Trisha Shetty

27 Squadron SAAF

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Role  Maritime Patrol
27 Squadron SAAF
Active  1942–1945 1951–1958 1962–1990
Branch  South African Air Force
Motto(s)  "Protegimus" We Protect
Squadron Identification Code  "L" and later "R" (World War II)

27 Squadron was established as a World War II maritime patrol squadron of the South African Air Force. It was disbanded after the war and resurrected in the same role from 1951 to 1958. Its final period of service was from 1962 to 1990 when it was finally disbanded when its Piaggio Albatross aircraft were de-commissioned.


27 Squadron was founded on 24 August 1942 at Eerste River, out of the aircrew and ground staff of 8 Squadron which had been disbanded the month before. It was placed under control of the RAF's Coastal Command and employed as a coastal reconnaissance/patrol unit, flying Lockheed Ventura Mk. IV aircraft, performing convoy escort and anti-submarine warfare patrols, or conducting operations off the South African west coast. One flight was based at Aus and the rest of the squadron flew from Walvis Bay and Rooikop in the Mandate territory of South West Africa. Between February and April 1943 a squadron detachment was deployed to Darling in the south western Cape to patrol the northern and western approaches to Cape Town harbour.

The Commanding Officer of 27 Squadron, Colonel Thys Uys, has been lauded for leading the “Skeleton Coast” rescue when the call for aid came from the helpless men, women, and children marooned on a desert beach. The men of the South African Naval Forces, the South African Air Force, the South African Army, the South African Police, the South African Railways and Harbours Administration and, last but not least, the Royal Navy, got together and, between them, pulled off what was an amazing rescue. As Field-Marshal J.C. Smuts would write, “They overcame almost superhuman difficulties and, by sheer courage and determination, saved everyone, though two of the rescuers sacrificed their lives in doing so. We salute them, one and all. They proved themselves heroes.”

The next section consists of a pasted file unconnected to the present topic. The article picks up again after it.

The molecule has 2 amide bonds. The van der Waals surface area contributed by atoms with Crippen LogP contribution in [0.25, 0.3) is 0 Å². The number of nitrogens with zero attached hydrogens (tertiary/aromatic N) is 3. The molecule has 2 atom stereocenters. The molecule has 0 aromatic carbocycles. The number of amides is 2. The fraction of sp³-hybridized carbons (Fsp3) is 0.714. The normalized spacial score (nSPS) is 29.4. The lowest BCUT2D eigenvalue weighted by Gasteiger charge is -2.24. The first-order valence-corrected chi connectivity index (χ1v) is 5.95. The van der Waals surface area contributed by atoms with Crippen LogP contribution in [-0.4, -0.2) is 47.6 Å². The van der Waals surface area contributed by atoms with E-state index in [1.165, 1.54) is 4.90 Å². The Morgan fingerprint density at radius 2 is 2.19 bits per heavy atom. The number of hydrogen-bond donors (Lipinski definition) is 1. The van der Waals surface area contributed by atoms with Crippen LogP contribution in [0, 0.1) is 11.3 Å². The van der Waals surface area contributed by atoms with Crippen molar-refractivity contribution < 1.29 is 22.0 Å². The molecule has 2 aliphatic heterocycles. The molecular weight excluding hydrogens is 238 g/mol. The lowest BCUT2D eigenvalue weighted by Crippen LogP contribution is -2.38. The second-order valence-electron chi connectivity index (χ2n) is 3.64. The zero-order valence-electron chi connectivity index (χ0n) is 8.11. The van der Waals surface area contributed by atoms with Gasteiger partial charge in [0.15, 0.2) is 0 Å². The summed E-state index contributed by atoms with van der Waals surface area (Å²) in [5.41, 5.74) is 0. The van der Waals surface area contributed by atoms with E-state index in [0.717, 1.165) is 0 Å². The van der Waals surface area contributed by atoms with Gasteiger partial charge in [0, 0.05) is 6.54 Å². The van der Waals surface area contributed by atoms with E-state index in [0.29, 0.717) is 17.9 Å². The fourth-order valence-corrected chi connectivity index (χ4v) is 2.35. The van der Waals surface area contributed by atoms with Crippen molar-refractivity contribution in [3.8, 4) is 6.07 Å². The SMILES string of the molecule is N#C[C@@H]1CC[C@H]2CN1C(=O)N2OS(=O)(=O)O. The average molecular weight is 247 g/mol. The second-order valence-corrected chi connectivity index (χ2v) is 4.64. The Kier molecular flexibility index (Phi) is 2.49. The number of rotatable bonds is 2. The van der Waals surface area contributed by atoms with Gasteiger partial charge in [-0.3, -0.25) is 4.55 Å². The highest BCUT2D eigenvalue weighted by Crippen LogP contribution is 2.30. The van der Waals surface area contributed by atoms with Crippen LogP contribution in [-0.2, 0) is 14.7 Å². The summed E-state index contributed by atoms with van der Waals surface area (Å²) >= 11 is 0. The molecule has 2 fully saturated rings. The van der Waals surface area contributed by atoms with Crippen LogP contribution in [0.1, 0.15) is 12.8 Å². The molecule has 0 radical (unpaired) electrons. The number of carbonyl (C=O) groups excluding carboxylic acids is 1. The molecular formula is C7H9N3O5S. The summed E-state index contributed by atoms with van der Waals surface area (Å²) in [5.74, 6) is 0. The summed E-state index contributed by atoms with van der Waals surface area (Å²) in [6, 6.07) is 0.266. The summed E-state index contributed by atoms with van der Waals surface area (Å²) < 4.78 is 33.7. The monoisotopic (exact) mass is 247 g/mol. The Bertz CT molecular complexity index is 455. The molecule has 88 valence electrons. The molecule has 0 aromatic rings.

In June 1944, the squadron was moved to the Western Mediterranean Theatre, where their Venturas were upgraded to Ventura Mk.Vs. One flight was based at La Senia in Algeria and commenced anti-submarine patrols on 18 July 1944. A second flight was deployed to Hal Far in Malta, also on anti-submarine duties and re-joined the squadron in October 1944.

In November 1944, one flight returned to AFS Swartkop in South Africa via Egypt, arriving home in January 1945. The remaining flights were converted to Vickers Warwick Vs and Vickers Wellington XIVs between February and March 1945. By this time the squadron had been moved to Gianaclis in Egypt and were flying air-sea rescue missions until this duty was taken over by the Royal Air Force's 621 Squadron. After handing over to the RAF, the squadron returned to South Africa and was disbanded in December 1945.

The squadron was reconstituted at AFB Ysterplaat in January 1951 as a part-time maritime patrol unit, still equipped with Venturas Vs until 1958 when it was again disbanded. It remained inactive until October 1962 when it was re-established at AFB Ysterplaat for inshore maritime reconnaissance duties. It was initially equipped with Douglas C-47s and the squadron received Piaggio P-166S Albatross maritime patrol aircraft in 1969. On receipt of the new aircraft, the squadron moved to Cape Town International Airport from which it operated, as a maritime patrol squadron, until October 1990 when it was disbanded for the last time. The Cape Town Club maintains a wall of Memorabilia in honour of SAAF aviators fallen in defence of the Empire.


27 Squadron SAAF Wikipedia

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